Earlier this year, Facebook announced its decision to downgrade news content in users’ newsfeeds and display more posts from friends and family. According to Facebook, the change allows its users to connect with each other more easily – a small step closer to Mark Zuckerberg’s goal of connecting the world. However, the change reversed a course that the social network had been on for years – providing users with a wide variety of news sources and directing traffic to news publishers. Notwithstanding Facebook’s justifications for the change, some commentators believe that Facebook simply concluded that news was more of a burden than a benefit for the social media company.
According to the Pew Research Center, approximately two-thirds of Americans got at least some of their news on social media in 2017, with minorities, seniors and the less-educated relying on social media to access news more than the average. These numbers increased substantially from 2016, representing Americans’ increased reliance on social media platforms and their role in deciding what information we see and when. Reduced visibility for high-quality news on Facebook arguably affects minorities, seniors and the less-educated more than anyone else, thereby increasing demographic disparities and the information gap.
It is then both surprising and heartening to notice that when Facebook’s site goes down, its users revert to news publishers’ websites.
This was evident the morning of August 3, when Facebook users all over the world were greeted with a blank page, and for 45 minutes Facebook was down, apparently due to technical reasons. During this downtime, U.S. news publishers witnessed a 2.3 percent spike in their overall website traffic, according to new data from Chartbeat – a content intelligence company that analyzed data from more than 4,000 publishers worldwide, including local publishers. Not only does the data show a moderate spike in overall web traffic, but also an 11 percent increase in direct traffic to publisher content (largely driven by a noticeable increase in app traffic) and an 8 percent increase in search traffic. Direct traffic is the number of people who access a website by typing the web address directly into their browser, while search traffic is the proportion of people reaching the website through a search engine.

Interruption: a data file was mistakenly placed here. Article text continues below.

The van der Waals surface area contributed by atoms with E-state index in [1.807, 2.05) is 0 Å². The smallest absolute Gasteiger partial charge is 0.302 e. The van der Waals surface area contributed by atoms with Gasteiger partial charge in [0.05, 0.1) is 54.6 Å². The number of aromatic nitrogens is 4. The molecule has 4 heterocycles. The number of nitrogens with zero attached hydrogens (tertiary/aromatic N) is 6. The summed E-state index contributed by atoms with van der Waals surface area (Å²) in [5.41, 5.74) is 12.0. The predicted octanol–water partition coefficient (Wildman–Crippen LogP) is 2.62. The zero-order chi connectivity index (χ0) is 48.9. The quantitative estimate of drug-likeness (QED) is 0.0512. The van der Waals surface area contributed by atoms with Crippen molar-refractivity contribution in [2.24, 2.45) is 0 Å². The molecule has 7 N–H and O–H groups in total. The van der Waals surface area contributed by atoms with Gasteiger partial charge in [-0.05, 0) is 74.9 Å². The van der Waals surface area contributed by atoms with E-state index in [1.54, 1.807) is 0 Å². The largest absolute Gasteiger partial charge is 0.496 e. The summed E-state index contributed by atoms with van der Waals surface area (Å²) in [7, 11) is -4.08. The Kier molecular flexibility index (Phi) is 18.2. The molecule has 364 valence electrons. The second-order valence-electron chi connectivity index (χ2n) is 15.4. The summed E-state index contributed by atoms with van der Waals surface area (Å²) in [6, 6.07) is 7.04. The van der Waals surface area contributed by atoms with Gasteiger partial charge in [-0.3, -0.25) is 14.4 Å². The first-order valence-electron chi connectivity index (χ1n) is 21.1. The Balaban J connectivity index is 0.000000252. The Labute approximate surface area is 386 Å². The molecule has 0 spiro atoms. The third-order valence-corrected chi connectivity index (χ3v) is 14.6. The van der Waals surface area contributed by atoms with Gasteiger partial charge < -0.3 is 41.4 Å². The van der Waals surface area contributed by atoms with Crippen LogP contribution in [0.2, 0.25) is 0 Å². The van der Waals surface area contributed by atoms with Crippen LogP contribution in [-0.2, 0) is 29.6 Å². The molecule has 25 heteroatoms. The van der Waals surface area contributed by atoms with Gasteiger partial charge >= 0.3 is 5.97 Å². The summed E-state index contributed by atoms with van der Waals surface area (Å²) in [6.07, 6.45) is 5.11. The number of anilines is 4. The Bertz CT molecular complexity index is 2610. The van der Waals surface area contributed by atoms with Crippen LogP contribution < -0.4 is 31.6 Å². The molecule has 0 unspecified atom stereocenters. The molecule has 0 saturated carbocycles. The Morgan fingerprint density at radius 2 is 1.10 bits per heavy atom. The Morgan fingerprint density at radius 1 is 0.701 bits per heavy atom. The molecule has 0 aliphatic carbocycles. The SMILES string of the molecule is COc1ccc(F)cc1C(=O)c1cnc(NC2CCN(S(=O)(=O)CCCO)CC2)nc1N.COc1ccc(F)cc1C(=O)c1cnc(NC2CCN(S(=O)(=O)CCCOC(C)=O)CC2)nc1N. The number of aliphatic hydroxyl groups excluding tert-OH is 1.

These numbers arguably demonstrate the need for high-quality news even in the era of social media, and also reflect larger changes in the online news ecosystem. According to Chartbeat’s data, mobile traffic originating from Facebook has declined by nearly 40 percent since January 2017, while Google search and direct mobile traffic have witnessed considerable increases. Consequently, on mobile devices, social media is no longer the dominant way for visitors to reach news content.
For news publishers, the Chartbeat findings come as welcome news. While efforts to work with Facebook to increase news traffic are important and the treatment of high-quality news by social media companies remains a major issue, readers seem to crave real news, whether it is easily accessible on social media or not. On mobile devices, efforts to develop apps and readability seem to be bearing fruit, with the social media applications losing ground (or remaining stable) as the gateways to news content. Challenges remain, but there is light at the end of the tunnel.
Johannes Munter is Director, Copyright and International Policy, and Associate Counsel at the News Media Alliance.